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Published January 03, 2012, 10:01 AM

Bachmann predicts surprise amid ominous Iowa signs

URBANDALE, Iowa (AP) — Republican presidential candidate Michele Bachmann, fighting low expectations in the Iowa caucuses, is dismissing predictions that a poor showing could effectively doom her campaign.

By: BRIAN BAKST, Associated Press

URBANDALE, Iowa (AP) — Republican presidential candidate Michele Bachmann, fighting low expectations in the Iowa caucuses, is dismissing predictions that a poor showing could effectively doom her campaign.

"We think people are going to be very surprised with what the vote is tonight. We're confident," Bachmann said after addressing an assembly of suburban high school students Tuesday morning. "We're moving on. We're moving forward because this election is far from over. This is the opening chapter. Tonight is the first vote. We've got a long road to go."

Bachmann spent the morning before the big vote deflecting questions about her staying power, sounding a similar message in multiple interviews in which she called herself the "one true conservative" in the GOP contest.

At the school, she signed a pledge crafted by Iowa Rep. Steve King to repeal the new national health insurance law. King is influential among Iowa conservatives but has remained neutral in the race.

Once seen as the candidate to beat in the state's lead-off nomination contest, the Minnesota congresswoman and Iowa native planned to make her final appeal for support at a caucus site in Black Hawk County, where she spent the first years of her life. Her schedule ahead of the night's voting was packed with interviews on Iowa airwaves and with conservative radio shows nationally.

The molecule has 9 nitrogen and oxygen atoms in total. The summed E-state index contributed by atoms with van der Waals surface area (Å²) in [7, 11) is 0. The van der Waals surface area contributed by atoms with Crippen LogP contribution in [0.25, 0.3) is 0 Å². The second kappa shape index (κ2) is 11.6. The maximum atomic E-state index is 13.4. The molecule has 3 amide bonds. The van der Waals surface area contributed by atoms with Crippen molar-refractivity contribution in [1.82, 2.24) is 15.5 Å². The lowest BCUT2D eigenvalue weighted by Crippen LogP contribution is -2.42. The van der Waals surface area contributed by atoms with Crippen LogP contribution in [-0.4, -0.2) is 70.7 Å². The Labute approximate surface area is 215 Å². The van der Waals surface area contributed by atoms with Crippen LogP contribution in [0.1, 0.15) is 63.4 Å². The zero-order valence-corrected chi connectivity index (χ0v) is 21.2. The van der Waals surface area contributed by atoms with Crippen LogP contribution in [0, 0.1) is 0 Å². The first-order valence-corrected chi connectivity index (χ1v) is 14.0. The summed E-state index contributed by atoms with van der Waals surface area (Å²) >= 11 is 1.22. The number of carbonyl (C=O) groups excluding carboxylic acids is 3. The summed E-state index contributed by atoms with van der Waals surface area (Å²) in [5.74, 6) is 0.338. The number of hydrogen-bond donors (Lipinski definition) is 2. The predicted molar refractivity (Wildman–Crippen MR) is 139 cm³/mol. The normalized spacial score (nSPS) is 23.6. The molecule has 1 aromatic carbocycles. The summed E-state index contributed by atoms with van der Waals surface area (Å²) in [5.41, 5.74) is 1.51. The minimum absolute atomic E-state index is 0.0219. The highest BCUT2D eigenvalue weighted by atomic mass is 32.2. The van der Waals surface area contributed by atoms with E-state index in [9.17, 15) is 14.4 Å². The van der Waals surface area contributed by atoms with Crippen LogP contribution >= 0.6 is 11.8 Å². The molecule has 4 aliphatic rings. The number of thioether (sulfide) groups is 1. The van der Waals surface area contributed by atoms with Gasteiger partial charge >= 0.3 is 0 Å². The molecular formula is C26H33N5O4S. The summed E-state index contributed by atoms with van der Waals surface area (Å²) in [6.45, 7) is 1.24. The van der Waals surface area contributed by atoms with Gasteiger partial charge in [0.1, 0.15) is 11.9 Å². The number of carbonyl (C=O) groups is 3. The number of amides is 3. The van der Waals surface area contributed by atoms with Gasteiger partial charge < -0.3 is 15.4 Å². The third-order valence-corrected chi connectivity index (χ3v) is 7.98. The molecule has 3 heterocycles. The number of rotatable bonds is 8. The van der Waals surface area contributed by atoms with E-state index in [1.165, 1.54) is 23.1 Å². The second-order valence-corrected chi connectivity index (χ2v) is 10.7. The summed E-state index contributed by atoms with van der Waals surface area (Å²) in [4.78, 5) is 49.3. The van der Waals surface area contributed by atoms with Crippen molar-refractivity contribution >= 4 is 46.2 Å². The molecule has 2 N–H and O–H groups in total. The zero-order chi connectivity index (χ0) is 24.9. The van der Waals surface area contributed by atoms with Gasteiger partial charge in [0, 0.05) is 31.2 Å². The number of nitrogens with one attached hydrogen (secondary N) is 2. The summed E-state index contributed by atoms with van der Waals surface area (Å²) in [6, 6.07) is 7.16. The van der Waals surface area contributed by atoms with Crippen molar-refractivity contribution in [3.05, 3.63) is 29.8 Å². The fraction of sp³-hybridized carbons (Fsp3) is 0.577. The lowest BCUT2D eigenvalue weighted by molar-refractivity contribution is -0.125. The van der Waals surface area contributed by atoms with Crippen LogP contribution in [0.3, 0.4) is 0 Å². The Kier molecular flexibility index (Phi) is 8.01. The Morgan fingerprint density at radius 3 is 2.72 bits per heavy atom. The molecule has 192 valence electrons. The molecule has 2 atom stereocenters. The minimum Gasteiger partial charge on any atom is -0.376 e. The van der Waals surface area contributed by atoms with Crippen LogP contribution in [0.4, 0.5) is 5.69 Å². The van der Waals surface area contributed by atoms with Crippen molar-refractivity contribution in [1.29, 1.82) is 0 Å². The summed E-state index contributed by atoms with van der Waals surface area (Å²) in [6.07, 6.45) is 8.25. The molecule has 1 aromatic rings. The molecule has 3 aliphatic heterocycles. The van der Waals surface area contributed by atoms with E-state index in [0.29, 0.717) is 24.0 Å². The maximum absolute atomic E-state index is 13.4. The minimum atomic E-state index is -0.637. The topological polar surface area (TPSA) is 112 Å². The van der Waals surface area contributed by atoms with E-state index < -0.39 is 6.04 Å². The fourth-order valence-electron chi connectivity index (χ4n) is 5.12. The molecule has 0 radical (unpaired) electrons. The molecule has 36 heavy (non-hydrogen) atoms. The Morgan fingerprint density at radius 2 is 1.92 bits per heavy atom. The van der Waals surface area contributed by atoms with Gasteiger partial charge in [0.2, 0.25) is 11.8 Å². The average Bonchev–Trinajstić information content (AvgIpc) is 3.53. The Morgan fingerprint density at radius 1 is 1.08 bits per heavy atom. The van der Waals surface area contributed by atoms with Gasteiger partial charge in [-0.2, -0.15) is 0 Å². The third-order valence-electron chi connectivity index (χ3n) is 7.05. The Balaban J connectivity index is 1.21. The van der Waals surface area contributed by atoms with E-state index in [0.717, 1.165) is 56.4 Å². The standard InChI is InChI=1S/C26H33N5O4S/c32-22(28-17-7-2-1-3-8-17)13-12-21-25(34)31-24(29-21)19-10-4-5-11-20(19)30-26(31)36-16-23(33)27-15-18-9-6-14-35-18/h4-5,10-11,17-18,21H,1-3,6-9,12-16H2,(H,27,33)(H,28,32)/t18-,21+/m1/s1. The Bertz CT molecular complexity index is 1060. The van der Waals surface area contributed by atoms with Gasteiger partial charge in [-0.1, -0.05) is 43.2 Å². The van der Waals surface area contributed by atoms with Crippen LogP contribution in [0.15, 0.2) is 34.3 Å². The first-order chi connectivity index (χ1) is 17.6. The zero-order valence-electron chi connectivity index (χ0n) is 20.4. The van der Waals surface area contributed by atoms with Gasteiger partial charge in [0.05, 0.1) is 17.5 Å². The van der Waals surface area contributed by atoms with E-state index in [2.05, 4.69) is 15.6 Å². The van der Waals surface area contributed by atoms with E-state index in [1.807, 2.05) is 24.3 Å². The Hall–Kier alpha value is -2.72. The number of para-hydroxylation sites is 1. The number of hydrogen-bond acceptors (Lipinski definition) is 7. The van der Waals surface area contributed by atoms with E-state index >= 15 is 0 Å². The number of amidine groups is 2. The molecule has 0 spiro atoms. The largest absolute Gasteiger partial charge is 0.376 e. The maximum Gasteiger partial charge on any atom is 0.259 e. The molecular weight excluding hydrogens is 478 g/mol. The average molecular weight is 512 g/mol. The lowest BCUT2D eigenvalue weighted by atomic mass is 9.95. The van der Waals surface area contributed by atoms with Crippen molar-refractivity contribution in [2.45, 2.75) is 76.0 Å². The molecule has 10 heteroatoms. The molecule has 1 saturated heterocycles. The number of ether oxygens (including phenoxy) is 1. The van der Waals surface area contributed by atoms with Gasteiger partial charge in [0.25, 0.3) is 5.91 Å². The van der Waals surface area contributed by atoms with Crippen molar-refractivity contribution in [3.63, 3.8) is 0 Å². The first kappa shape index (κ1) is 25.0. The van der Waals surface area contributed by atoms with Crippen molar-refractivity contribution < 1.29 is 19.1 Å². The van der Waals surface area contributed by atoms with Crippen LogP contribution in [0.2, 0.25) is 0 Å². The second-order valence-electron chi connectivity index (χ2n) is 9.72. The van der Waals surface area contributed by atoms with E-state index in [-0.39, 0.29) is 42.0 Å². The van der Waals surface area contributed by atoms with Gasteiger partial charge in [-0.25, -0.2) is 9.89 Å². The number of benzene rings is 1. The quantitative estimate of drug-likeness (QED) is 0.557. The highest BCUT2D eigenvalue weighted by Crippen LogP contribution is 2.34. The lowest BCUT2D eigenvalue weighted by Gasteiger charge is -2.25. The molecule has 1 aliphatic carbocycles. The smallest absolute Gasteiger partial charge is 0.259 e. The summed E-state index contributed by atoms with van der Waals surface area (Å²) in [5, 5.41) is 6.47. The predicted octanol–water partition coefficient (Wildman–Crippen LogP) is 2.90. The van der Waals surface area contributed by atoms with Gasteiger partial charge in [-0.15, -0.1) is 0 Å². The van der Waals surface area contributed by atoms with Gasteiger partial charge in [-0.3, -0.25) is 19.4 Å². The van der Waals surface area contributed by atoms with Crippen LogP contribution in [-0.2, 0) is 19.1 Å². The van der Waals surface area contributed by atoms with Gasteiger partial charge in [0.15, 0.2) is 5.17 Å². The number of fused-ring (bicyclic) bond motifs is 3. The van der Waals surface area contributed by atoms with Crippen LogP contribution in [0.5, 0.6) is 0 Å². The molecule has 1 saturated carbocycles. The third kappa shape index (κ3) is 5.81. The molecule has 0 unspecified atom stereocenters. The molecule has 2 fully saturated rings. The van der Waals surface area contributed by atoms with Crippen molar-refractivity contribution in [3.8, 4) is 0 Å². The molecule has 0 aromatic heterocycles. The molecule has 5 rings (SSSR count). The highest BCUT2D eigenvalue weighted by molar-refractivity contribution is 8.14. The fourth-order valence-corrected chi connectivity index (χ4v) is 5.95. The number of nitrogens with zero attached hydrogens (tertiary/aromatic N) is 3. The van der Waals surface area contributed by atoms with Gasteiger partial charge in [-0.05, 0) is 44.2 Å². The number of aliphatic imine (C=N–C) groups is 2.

Every recent poll has Bachmann in last place heading into the caucuses, a far cry from her summer win in a state GOP straw poll. But top campaign advisers vowed she would prove the recent surveys wrong by activating a support network built through her visits to small towns and churches in every corner of Iowa.

She said she is banking on "silent support" not detected in polling. Bachmann has touted her backing by more than 200 pastors, many of whom she believes will turn out their entire congregations on her behalf.

The campaign also sent emails to Republicans in all 99 Iowa counties with Bachmann issuing a tailored greeting while surrounded by locals. Her state chairman, Iowa state Sen. Brad Zaun, said there hadn't been any "what if" conversations should the vote bear out the poll numbers.

Even after a grueling few weeks, Bachmann projected no outward signs of defeat. She exhibited her usual pep and smiled continually throughout a 6,000-plus-mile, 10-day sprint through Iowa, including stops where crowds were thin.

From Iowa, Bachmann planned to head straight to South Carolina, which hosts the first Southern primary, on Jan. 21. She won't arrive in New Hampshire, which holds a primary next week, until the weekend for a couple of nationally televised debates.

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